Molecular Separations to Identify Environmental Triggers of Autoimmune Disease


Patrick Daugherty from UCSB


Friday, October 17, 2014 - 10:30am to 11:30am



Autoimmune disease burdens an estimated 10% of the human population.  Environmental factors have long been suspected to initiate, drive, or otherwise contribute to autoimmune disease development and progression.  In spite of tremendous effort the identification of specific organisms involved has proven exceptionally difficult.

We have developed a separation process framework to identify those particular antibodies in human blood that associate with a specific disease, and to identify their preferred molecular specificity. In this way, we can map the antibody binding specificity to a small set of candidate protein antigens from the environment.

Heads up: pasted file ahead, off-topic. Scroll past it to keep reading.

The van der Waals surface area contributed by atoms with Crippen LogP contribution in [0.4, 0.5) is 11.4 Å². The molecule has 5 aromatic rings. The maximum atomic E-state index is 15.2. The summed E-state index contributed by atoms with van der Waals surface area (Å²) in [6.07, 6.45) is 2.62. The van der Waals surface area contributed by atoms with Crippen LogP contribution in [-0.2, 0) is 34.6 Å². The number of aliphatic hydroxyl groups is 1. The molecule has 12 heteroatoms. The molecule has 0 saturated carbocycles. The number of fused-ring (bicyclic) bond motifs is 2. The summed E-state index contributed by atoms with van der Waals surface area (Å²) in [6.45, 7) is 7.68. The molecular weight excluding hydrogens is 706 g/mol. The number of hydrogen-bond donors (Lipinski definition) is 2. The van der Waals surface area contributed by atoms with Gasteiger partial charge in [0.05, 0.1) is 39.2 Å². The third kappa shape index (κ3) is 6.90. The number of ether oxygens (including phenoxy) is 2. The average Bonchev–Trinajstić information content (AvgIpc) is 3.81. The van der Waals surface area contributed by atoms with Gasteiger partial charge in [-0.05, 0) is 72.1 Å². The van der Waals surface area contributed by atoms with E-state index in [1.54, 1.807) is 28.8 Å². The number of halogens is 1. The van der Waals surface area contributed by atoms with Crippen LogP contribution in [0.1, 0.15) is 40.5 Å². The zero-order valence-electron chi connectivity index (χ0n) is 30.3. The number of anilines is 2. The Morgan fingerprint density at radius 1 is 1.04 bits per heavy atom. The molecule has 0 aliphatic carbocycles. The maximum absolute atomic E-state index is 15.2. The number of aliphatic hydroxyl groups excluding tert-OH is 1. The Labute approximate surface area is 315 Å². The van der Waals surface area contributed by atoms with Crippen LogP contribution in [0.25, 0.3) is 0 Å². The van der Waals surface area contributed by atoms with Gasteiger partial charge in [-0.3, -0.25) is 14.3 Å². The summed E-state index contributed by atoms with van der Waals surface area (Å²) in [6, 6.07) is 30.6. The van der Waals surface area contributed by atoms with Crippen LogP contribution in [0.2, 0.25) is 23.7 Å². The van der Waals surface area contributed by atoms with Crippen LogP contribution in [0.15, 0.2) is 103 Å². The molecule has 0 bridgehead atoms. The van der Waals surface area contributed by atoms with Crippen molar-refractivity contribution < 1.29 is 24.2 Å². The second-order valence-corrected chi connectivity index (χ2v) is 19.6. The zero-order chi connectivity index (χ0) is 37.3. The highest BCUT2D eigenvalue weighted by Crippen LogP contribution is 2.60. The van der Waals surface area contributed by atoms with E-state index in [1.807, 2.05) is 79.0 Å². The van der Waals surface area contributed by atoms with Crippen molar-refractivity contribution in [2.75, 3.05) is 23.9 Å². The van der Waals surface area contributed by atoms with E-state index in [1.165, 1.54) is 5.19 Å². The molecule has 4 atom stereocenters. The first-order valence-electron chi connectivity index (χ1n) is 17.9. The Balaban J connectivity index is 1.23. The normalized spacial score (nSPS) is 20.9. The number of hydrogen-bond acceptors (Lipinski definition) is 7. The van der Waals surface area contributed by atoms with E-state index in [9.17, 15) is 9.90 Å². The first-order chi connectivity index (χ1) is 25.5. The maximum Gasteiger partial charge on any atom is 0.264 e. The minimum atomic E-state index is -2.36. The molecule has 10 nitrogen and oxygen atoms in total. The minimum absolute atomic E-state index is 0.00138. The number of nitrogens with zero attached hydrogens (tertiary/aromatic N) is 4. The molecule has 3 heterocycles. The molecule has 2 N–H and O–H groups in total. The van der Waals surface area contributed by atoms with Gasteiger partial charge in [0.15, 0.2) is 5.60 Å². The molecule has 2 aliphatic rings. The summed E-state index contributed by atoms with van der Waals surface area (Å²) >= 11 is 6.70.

This process involves the identification of individual peptides present in a library of 10 billion random sequences that bind an antibody present in the diverse repertoire of an individual patient.  The sequences of the binding peptides are then determined using massively parallel (or “next-generation”) DNA sequencing. Next, a novel computational algorithm was developed to identify antibody-binding patterns or motifs present in data sets containing tens of millions of unique sequences. Finally, individual motifs are experimentally validated and refined using molecular evolution to aid the identification of specific antigens from the environment that associate with disease.

This approach offers the prospect of enabling the identification of specific organisms and immune responses that directly cause or contribute to human autoimmune diseases.